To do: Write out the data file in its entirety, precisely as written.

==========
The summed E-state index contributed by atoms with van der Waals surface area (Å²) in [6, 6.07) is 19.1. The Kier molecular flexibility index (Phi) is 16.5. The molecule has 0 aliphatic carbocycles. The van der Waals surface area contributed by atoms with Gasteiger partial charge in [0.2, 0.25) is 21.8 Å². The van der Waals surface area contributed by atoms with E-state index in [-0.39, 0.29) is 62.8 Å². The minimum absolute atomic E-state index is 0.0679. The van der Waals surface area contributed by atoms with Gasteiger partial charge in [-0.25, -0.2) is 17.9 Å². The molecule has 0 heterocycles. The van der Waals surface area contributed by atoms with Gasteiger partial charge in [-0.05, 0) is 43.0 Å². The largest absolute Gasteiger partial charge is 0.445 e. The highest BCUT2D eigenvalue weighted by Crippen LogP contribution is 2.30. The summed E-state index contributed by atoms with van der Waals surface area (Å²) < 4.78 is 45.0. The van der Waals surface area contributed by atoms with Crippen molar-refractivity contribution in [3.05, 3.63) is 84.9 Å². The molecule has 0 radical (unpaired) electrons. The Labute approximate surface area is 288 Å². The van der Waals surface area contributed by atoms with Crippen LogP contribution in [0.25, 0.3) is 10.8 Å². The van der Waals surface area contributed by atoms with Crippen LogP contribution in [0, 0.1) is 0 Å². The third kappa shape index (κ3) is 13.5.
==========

The summed E-state index contributed by atoms with van der Waals surface area (Å²) in [6, 6.07) is 19.1. The Kier molecular flexibility index (Phi) is 16.5. The molecule has 0 aliphatic carbocycles. The van der Waals surface area contributed by atoms with Gasteiger partial charge in [0.2, 0.25) is 21.8 Å². The van der Waals surface area contributed by atoms with E-state index in [-0.39, 0.29) is 62.8 Å². The minimum absolute atomic E-state index is 0.0679. The van der Waals surface area contributed by atoms with Gasteiger partial charge in [-0.25, -0.2) is 17.9 Å². The molecule has 0 heterocycles. The van der Waals surface area contributed by atoms with Gasteiger partial charge in [-0.05, 0) is 43.0 Å². The largest absolute Gasteiger partial charge is 0.445 e. The highest BCUT2D eigenvalue weighted by Crippen LogP contribution is 2.30. The summed E-state index contributed by atoms with van der Waals surface area (Å²) < 4.78 is 45.0. The van der Waals surface area contributed by atoms with Crippen molar-refractivity contribution in [3.05, 3.63) is 84.9 Å². The molecule has 0 radical (unpaired) electrons. The Labute approximate surface area is 288 Å². The van der Waals surface area contributed by atoms with Crippen LogP contribution in [0.25, 0.3) is 10.8 Å². The van der Waals surface area contributed by atoms with Crippen LogP contribution in [0, 0.1) is 0 Å². The third kappa shape index (κ3) is 13.5.